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Legal news from Friday, February 27, 2015
by Valerie Howell

A Belgrade court on Friday considered whether to wipe the treason conviction against General Draza Mihailovic for his efforts supporting the Nazi regime during World War II. Serbian nationals showed up in droves to the courthouse to witness the decision on Mihailovic's oft contested legacy, and resolve a dispute that has divided the country for many years. Nationalist Serbians, …

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by Valerie Howell

Two senior UN relief officials expressed concern Thursday about the brutal violence that continues to plague Syria as a result of the country's internal conflict. In a presentation to the UN Security Council, Assistant Secretary-General for Humanitarian Affairs and Deputy Emergency Relief Coordinator, Kyung-Wha Kang explained that conflict participants injure the …

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by Steven Wildberger

The parents Thailand's former crown princess Srirasmi Suwadee were arrested Friday after confessing to defamation of the royal family in violation of the nation's lese majeste law. The law, which criminalizes defamation to protect the royal family, carries with it a maximum sentence of 15 years in jail. Srirasmi's parents, Apiruj and Wanthanee, confessed to having a …

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by Alison Sacriponte

Nepal's Supreme Court on Thursday rejected amnesty for perpetrators of serious human rights abuses during the decade-long civil war that left more than 17,000 dead. The court struck down the amnesty provision from the law and said the consent of the victims is necessary for any reconciliation. The law was introduced last year to set up reconciliation …

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by Emelina Perez

A judge in Argentina on Thursday dismissed criminal allegations against President Cristina Fernández de Kirchner that had been brought by a prosecutor who accused her of conspiring to shield Iranian officials from responsibility for the 1994 bombing of a Jewish center in Buenos Aires. Judge Daniel Rafecas found that the criminal complaint, which …

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by Alison Sacriponte

Egyptian authorities on Thursday detained two police officers over allegations that they tortured a lawyer to death inside a Cairo police station. The detentions came after Prosecutor Mohammed Abdel-Shafi summoned seven police officers from the station where the event took place. Five were released and the remaining two have not yet been charged. According to Interior Ministry spokesperson Abdel-Fattah …

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by Colleen Mallick

The appeals chamber of the International Criminal Court (ICC) on Friday upheld the trial chamber's decision to acquit Mathieu Ngudjolo Chui, a Congolese man accused of crimes against humanity and war crimes. Ngudjolo was acquitted in December 2012 of leading a 2003 attack on the village of Bogoro in the Democratic Republic of …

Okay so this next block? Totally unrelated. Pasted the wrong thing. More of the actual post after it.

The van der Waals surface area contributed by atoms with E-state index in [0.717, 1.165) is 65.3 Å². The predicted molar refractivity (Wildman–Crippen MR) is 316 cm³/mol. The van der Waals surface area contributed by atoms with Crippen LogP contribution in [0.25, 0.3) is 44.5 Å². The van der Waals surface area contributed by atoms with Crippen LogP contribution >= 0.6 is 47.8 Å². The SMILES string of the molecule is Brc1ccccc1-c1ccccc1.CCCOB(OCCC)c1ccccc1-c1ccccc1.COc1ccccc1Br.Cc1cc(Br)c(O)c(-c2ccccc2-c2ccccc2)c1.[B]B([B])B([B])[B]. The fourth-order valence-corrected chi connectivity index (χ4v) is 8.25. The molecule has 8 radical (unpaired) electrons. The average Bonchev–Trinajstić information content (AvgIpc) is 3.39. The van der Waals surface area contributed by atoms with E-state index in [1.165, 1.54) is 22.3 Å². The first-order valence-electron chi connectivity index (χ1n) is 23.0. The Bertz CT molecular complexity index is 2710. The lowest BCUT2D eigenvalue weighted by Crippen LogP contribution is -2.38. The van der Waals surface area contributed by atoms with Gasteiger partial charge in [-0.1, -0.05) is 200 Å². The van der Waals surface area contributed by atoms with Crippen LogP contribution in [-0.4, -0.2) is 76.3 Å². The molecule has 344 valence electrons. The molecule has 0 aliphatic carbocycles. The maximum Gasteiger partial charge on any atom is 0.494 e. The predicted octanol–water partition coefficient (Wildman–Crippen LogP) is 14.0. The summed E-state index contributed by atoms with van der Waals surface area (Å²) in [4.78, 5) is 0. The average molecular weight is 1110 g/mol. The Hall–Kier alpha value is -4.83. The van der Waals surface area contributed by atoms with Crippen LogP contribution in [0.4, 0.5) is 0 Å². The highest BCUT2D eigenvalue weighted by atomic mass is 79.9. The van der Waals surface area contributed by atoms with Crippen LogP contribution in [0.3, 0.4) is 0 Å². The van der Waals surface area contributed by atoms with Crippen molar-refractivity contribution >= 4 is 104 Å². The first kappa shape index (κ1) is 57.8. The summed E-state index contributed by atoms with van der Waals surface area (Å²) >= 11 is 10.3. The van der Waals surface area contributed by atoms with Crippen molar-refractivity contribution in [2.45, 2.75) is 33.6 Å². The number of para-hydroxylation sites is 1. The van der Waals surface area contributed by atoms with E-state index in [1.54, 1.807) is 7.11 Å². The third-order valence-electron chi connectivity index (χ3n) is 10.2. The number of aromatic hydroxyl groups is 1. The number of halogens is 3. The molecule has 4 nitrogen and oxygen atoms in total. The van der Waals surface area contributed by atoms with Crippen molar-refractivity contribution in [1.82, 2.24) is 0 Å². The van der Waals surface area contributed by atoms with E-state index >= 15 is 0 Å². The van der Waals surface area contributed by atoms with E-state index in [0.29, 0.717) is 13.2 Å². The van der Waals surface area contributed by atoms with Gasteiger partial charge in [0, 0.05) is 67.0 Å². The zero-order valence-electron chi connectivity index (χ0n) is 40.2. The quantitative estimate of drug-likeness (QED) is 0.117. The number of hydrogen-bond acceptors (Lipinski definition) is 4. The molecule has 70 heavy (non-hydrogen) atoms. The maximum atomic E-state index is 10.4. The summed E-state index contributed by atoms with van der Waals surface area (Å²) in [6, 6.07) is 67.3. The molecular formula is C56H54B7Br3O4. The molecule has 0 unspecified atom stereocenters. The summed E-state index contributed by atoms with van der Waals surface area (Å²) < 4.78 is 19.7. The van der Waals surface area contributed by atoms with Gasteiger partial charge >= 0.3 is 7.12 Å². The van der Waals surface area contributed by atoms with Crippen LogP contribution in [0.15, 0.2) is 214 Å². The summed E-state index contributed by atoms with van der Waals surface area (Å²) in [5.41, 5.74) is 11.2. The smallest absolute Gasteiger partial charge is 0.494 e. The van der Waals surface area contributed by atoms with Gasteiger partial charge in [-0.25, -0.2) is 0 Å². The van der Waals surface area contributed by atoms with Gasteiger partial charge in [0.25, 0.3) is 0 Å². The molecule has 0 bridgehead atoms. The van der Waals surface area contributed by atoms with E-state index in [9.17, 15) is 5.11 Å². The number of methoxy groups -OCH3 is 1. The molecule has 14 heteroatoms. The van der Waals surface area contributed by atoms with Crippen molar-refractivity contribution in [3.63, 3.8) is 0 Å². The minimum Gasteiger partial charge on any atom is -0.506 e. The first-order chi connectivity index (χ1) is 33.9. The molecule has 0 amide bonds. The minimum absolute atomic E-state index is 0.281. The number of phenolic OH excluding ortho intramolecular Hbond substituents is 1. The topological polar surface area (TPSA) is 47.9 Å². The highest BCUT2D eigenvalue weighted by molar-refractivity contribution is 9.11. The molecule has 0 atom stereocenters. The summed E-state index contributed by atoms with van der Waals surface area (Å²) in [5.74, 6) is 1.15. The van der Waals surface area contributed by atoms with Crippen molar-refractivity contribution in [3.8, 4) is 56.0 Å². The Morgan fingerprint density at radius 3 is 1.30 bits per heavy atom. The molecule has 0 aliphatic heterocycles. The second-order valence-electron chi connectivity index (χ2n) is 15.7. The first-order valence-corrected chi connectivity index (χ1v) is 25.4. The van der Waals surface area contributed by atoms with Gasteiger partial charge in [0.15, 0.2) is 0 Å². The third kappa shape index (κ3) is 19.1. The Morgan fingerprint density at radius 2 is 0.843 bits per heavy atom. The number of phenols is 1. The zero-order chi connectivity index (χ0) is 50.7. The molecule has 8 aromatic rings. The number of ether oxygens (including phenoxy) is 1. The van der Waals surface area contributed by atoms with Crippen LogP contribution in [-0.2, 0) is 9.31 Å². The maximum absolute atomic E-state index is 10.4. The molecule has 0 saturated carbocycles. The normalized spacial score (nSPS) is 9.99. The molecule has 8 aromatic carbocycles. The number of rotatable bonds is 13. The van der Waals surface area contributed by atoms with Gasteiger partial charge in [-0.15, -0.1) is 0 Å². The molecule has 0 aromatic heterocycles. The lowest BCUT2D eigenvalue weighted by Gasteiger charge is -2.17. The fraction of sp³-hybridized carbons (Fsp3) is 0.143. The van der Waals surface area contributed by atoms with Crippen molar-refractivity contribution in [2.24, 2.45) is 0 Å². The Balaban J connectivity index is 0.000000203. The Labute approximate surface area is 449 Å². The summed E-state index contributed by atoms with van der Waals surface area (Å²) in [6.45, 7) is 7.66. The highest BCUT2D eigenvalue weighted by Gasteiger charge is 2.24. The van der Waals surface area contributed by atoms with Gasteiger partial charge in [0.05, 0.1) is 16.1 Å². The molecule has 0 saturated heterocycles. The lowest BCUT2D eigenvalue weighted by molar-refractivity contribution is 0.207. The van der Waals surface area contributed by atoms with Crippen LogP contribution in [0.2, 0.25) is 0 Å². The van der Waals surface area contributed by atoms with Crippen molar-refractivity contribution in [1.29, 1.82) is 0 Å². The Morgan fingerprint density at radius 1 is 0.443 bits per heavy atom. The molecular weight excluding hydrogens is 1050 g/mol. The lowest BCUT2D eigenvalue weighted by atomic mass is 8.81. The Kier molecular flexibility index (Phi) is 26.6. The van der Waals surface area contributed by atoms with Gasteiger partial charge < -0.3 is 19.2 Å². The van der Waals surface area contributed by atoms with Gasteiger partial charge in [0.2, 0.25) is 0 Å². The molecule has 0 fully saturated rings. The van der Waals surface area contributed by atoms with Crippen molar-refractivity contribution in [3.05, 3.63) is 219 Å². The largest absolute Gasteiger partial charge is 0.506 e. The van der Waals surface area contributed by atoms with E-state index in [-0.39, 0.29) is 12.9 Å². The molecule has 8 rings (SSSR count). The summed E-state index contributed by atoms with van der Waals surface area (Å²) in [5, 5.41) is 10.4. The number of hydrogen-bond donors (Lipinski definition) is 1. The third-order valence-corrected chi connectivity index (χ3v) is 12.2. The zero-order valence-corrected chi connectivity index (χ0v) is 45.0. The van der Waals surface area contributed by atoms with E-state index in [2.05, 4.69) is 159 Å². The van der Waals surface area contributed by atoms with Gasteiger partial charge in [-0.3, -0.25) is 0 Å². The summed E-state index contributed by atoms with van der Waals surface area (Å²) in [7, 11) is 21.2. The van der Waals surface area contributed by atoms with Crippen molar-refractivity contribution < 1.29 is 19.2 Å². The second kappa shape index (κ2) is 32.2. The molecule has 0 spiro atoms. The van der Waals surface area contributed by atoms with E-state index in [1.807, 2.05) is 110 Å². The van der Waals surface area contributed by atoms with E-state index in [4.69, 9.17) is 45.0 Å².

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by Emelina Perez

The Federal Communications Commission (FCC) on Thursday adopted Open Internet rules by a 3-2 vote. The Open Internet Order reclassifies broadband internet as a telecommunications service under Title II of the Communications Act, bringing broadband providers within the authority of the FCC. The order adopted three rules: (1) broadband providers cannot block content, …

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by Colleen Mallick

A former aide of Osama Bin Laden has been found guilty on Thursday of plotting the 1998 al-Qaeda bombings of US embassies in Kenya and Tanzania that killed 224 people. Extradited from the UK to the US in 2012, Saudi national Khalid Al-Fawwaz was convicted on four counts of conspiracy by the US District Court for the …

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by Brittany Felder

The European Court of Justice (ECJ) issued a preliminary judgment on Thursday that found a US soldier could possible seek asylum in Germany if he can show a proper reason for his desertion. André Shepherd deserted in Germany in 2007 and sought asylum there the following year. He allegedly deserted because he believed the Iraq War …

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by Laura DeGeer

The Wisconsin Senate on Wednesday approved Senate Bill 44, commonly known as the right-to-work bill. In general, the legislation provides that employees cannot be required to join a labor organization. Without financial support, unions are limited in their ability to bargain and recruit new members. Wisconsin would be the twenty-fifth state to enact a right-to-work law, …

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